Selective Painting When it comes to interior painting, the Consumer Reports survey indicates that re-painting the entire home is not always necessary. Kitchens and baths are the priority second only to brightly-colored walls. Colors are extremely influential on people's moods and are very much a matter of taste. Not everyone will think that your burnt-orange phase was charming, nor will many find the custom periwinkle in the nursery as pleasing as you do. Let the buyer's imagination run wild by painting with clean neutrals - and for rooms that are already quite neutral - leave them be. Leave artwork to a minimum and as universally pleasing as possible. And, for all of the holes left by taking down the clutter - a little spackle and touch-up paint should do the trick. If you do not have back-up of matching paint, most hardware stores have sample sizes for just a few bucks. Selective painting does not yield the highest in terms of resale value (between 1%-3%) but in relation to cost, it is very much worth it.
How Does Your House Say Hello? It goes without saying the exterior of your home is the ultimate first impression. Over the years, many of us begin to take the exterior for granted as we busily live our lives inside. We also tend to overlook certain things like dirt build-up because it is something that develops almost imperceptibly. A good power wash is almost always in order and never, ever show a home with dirty windows. A great bit of advice from Consumer Reports is a fresh coating of mulch around the trees to make the landscape pop and with all of the new colors now available, you can really coordinate the look with the rest of your exterior. Many real estate professionals advocate a new front door to heighten the curb appeal and to further instill confidence that the home has been well-maintained. The great news about all of the above suggestions, is that the entire cost - when taking a middle-of-the-road approach - can be implemented for less than $2500.00. And, who knows, perhaps once you give your home this easy min-makeover, you won't mind waiting until it sells!
Are you having trouble getting your kids to take out the trash or clean their rooms? The answer may be just a download away.
Available for free on a limited time from the Apple App Store, the "Neat Bed" app is the brainchild of KnackMaster, Inc., who released it as the first in their Enzo & Friends series. The series itself is an interactive storybook about a boy who learns new skills around the home. Intended for kids aged 3 to 7, the series teaches children how to take on common household chores, using a handful of fun, animated games as the medium.
Although it's a bit sad that we need apps to teach our kids the value of completed chores they've been tasked with, at least this is a better use of their time on an iPhone or iPad than, say, Angry Birds Space.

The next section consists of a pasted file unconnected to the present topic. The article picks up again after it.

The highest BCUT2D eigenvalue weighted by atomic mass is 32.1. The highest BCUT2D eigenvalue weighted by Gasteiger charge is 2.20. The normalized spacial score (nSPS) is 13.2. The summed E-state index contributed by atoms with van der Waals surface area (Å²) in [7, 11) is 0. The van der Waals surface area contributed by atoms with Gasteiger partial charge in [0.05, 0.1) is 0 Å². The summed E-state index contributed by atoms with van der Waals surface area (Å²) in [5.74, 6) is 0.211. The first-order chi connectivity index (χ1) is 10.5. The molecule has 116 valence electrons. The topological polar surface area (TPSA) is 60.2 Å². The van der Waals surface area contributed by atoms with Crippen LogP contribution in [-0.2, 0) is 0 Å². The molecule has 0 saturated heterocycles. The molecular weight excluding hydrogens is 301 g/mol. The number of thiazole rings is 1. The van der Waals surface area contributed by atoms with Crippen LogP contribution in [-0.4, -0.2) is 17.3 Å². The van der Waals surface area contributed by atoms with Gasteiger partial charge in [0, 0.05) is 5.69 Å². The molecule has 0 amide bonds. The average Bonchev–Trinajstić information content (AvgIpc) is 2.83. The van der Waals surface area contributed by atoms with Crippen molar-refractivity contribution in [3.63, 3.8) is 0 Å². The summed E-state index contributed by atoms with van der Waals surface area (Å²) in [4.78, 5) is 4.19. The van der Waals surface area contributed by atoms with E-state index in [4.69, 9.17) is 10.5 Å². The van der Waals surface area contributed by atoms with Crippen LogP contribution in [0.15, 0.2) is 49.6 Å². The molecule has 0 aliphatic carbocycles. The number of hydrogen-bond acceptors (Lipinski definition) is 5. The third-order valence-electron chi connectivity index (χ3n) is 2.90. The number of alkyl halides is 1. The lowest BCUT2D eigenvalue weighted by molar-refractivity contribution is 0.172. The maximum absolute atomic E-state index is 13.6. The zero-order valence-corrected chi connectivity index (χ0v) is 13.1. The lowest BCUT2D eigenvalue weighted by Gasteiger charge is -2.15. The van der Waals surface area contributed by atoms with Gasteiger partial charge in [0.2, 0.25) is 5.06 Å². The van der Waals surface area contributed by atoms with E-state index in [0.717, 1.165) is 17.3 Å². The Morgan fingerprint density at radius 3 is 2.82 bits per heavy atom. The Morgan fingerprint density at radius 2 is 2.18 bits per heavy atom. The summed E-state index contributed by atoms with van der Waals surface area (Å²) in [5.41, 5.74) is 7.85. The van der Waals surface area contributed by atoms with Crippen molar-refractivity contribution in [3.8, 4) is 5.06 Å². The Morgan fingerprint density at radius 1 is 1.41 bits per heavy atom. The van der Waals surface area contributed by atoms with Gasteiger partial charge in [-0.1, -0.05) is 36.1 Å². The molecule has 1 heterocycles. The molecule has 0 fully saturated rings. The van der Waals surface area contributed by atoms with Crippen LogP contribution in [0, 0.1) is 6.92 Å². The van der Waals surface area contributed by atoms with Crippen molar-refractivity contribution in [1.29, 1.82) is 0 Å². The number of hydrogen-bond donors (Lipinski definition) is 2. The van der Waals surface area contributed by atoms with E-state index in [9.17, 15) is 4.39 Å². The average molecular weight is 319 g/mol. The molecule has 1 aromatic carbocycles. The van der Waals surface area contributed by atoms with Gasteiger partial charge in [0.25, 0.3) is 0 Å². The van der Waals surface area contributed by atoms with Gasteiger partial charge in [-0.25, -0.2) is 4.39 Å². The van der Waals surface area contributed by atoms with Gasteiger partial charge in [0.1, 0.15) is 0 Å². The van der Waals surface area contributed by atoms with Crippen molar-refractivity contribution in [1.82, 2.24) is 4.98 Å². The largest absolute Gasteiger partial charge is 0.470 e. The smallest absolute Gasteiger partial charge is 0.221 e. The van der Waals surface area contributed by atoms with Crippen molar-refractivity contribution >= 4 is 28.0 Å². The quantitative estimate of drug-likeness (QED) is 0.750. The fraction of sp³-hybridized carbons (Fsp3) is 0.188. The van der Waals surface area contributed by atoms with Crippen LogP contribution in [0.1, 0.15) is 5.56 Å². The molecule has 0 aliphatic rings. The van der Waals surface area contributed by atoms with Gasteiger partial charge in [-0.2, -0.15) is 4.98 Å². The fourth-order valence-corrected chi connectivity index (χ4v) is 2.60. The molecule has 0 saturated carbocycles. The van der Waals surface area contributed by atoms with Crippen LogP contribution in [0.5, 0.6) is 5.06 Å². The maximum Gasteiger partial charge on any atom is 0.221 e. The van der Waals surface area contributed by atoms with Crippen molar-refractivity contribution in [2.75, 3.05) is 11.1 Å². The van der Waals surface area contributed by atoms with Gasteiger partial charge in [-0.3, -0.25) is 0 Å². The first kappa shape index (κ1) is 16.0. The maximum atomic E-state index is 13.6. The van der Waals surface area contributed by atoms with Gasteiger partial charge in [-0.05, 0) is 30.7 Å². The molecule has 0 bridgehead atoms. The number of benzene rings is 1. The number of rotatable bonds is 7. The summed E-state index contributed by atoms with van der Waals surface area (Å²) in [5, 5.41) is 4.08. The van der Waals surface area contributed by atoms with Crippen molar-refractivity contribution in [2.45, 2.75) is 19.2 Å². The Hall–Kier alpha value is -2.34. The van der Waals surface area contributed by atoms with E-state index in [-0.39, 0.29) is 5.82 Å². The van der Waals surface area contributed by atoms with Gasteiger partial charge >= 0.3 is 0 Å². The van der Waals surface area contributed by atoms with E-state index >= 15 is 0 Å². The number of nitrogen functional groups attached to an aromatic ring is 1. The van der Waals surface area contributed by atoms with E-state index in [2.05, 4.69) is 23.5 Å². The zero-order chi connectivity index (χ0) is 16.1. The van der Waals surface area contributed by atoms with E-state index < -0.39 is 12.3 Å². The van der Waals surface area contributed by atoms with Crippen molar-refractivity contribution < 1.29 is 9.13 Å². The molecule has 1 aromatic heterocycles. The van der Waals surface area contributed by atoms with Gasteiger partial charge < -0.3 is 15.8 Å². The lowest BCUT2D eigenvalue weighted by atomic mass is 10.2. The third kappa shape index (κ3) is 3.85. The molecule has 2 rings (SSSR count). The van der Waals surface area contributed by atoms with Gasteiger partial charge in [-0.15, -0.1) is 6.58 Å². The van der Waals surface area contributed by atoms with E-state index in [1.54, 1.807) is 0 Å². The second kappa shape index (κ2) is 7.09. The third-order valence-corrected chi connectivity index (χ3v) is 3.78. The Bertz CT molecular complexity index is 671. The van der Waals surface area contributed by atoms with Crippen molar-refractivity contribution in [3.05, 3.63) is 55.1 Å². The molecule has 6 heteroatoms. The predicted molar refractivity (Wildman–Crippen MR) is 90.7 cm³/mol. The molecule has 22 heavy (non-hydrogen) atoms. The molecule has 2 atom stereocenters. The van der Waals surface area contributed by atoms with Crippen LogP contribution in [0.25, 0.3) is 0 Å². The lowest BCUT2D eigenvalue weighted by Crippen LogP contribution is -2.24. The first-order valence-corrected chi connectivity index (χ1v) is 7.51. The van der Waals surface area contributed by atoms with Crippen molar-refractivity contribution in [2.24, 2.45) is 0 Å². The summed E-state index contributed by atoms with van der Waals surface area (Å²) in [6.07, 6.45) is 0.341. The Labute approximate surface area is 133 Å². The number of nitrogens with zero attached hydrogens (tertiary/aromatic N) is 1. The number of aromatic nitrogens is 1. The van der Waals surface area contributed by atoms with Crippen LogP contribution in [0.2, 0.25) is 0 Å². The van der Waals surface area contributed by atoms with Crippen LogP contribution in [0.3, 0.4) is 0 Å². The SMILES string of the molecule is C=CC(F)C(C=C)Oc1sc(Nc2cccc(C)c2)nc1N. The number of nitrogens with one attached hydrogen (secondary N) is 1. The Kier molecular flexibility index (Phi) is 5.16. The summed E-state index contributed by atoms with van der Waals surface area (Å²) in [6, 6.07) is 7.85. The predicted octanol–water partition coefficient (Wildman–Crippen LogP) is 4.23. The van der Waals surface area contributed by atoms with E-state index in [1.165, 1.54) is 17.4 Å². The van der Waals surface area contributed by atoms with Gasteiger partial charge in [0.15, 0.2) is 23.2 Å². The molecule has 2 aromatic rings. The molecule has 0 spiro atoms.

The irony of the app? Kids will probably say they are too busy playing it to be bothered taking out the trash.
We understand target marketing, but even this seems a little extreme.
Clorox -- that well-known cleaning company who's name calls to mind the word "bleach" -- has just released a suite of cleaning products designed for Hispanics. "Clorox Fraganzia," as it is called, addresses what the company found to be the three-stage cleaning process practiced by Hispanics: cleaning, disinfecting and aromatizing.
Interesting. Don't most scented cleaning products already do that?
At any rate, the suite of products includes a multi-purpose dilutable cleaner, a toilet bowl rim hanger and an aerosol air freshener.
Through their research, Clorox was also able to determine the scents that appeal to Hispanics, and so the available scents in this new line are Lavendar with Eucalyptus and Mint, Spring, and Forest Dew.
It will be interesting to see if this approach works out.
This week my town started to pick up yard refuse again. (Bless them.) All winter big broken branches from last fall's snowstorm and our winter windstorms have been cluttering up the yard. Add to that the usual spring cleanup stuff.
Barrels and big paper bags full of this junk have been hanging around, half hidden and messy. Just waiting for the huge, squeaky refuse truck with the small man hanging on the back, who throws the stuff into the truck. (Bless him too.)
Even though I compost all I can and try to give away what's useful as firewood, there is still a lot that's got to go.
In many self-pretentious towns people have to drag this heavy refuse, all by themselves, to the dump. On a lovely spring day like today, Belmont seems far more civilized.
Ruth S. Foster is a landscape consultant and arborist. More gardening information can be found on her website, www.mothersgarden.net.
At CES last week LG debuted its new HOM-BOT, the latest in robotic vacuuming.
The HOM-BOT features enhanced navigation technology that relies on cameras and sensors to effectively map a room and avoid potential obstacles. An upper camera focuses on the ceiling, taking up to 30 images per second for mapping data. IR sensors and an optical flow sensor work to detect obstacles for "collision-free operation."
If you're one who hates to clean, it might be worth taking a closer look at the 3.5-inch high HOM-BOT, can go quietly about its business while you tend to the home's other important chores. Just listen for the HOM-BOT's voice alert system when the cleaning job is done or the batteries are dying.
Have you ever used a robotic vacuum? What was your experience like?